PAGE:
Genomewide predictions allow the evaluation of maize lines or hybrids without field testing (phenotyping) of the lines or hybrids themselves. In particular, genomewide marker effects are estimated from a training population that has been previously genotyped and phenotyped. These marker effects are then used to assess the performance of new lines or hybrids that have been genotyped, but not yet phenotyped. Genomewide predictions therefore leverage the lower costs of genotyping (about $15 per line or hybrid) than of phenotyping (about $120 per line or hybrid). Since 2011, the Bernardo research group has been given access by Monsanto to about $25 million worth of phenotypic and marker datasets from its own maize breeding program. These datasets have allowed the group to investigate ways to optimize genomewide predictions in maize breeding. Research efforts are now focusing not only on predicting performance averaged across environments, but also in specific environments. The scale of the datasets (969 populations, >4 million phenotypic data points, > 11 million marker data points, and environmental covariables on 432 year-location combinations) has necessitated the use of high-performance computing resources.

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Group name: 
bernardo

Parallel Simulations for Computer Architecture and Computer Aided Design

Abstract: 

Parallel Simulations for Computer Architecture and Computer Aided Design

For several emerging applications such as wearables, internet of things, and sensor networks, energy efficiency is of utmost importance. While custom ASICs have higher energy efficiency, general-purpose embedded processors are the preferred solution for many such applications due to the evolving nature of these applications and the high costs of custom IC design. The Sartori group discovers and exploits new opportunities for improving energy efficiency in general purpose embedded processors. They are currently focusing on new opportunities for energy efficiency enabled by detailed co-analysis of the design-level description of a processor and an application binary. Traditionally, co-analysis of the low-level hardware and details for a system has not been performed due to prohibitive costs. However, this group has developed anutomated analysis tools that perform unique analyses and expose new opportunities for energy efficiency. A few of their ongoing projects in this area are described below.

  • The group has created a tool that identifies the parts of a processor that can never be exercised by a particular application. As such, they can identify paths in a processor that can never be exercised for a particular workload. If the most critical paths in a processor are not exercised, then extra timing slack exists that can be exploited to reduce power or increase performance.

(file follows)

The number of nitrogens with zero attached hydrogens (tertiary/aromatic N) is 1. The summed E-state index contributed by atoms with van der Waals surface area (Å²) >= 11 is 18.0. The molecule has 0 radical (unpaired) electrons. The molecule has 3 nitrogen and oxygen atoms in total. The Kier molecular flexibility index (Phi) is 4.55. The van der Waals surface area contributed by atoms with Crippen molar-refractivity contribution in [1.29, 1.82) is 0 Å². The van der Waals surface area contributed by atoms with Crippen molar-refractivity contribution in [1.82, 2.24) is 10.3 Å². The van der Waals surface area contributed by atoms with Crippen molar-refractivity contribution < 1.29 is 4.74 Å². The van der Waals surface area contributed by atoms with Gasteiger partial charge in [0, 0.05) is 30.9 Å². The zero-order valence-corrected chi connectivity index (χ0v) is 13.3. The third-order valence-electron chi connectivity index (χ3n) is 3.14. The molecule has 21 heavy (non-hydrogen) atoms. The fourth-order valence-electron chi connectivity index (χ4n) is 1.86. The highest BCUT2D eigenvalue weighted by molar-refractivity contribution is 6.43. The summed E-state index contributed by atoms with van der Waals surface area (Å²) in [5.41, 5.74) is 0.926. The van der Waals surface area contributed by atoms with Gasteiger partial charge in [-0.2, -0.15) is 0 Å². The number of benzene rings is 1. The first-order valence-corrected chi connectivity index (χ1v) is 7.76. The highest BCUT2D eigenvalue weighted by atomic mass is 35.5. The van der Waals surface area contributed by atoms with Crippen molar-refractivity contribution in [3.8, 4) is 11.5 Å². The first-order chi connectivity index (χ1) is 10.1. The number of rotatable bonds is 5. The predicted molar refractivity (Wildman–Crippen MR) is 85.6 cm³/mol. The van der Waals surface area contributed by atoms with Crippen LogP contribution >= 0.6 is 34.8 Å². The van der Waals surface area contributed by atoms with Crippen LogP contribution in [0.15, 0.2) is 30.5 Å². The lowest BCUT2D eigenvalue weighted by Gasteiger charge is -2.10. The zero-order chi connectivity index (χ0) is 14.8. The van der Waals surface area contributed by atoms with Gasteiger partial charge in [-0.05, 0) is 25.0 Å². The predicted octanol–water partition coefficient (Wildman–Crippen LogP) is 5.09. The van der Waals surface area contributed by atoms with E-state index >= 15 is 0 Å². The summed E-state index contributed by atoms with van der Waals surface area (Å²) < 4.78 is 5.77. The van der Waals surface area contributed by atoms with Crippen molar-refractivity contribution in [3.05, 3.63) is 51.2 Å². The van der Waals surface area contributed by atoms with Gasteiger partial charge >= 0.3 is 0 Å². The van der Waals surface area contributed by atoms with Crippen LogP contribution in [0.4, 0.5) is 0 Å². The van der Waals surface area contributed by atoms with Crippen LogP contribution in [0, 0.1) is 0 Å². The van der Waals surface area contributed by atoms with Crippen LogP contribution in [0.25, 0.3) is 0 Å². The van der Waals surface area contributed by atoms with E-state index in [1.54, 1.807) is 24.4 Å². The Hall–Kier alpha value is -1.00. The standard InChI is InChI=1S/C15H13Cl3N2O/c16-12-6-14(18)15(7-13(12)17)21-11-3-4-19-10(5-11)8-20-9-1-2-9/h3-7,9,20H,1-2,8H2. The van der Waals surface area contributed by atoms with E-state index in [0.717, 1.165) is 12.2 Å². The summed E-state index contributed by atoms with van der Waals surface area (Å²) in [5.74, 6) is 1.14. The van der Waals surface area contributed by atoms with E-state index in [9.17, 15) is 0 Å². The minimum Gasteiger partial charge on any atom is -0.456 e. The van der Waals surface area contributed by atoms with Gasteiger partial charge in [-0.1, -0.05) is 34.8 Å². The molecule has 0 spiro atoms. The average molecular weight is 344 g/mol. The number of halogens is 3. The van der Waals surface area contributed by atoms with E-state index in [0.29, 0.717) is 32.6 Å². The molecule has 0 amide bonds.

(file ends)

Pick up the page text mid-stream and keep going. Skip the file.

• Knowing the parts of a processor that can never be exercised by an application or application phase also allows new opportunities for aggressive power gating. The researchers are developing techniques that allow the benefits of aggressive hardware-based power gating with costs similar to those of software power gating. Their techniques can provide guarantees that power gating decisions are safe without requiring hardware checking mechanisms and provide near-optimal power savings, compared to oracular control decisions.
  • Detailed activity analysis and guarantees for a hardware-software system can also allow researchers to more accurately and aggressively bound the peak power requirements of the system. The gap between conventional peak power rating and application-aware peak power rating can be exploited for reduced energy and area, improved performance and throughput, and greater efficiency.

The new techniques this group is creating require detailed analysis of a system's hardware and software. This detailed analysis relies on high-throughput parallel simulation methodologies to be performed in a reasonable amount of time. As such, it relies on high-performance parallel computing resources.

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Group name: 
sartorij

Supercomputing for Geospatial Data Processing

MSI PI Eric Shook (assistant professor; Geography, Environment and Society ) is featured on the College of Liberal Arts (CLA) website as part of a series about CLA faculty who use big data. You can read the article on the CLA website: Superpowered GIS . Professor Shook uses MSI’s supercomputers to...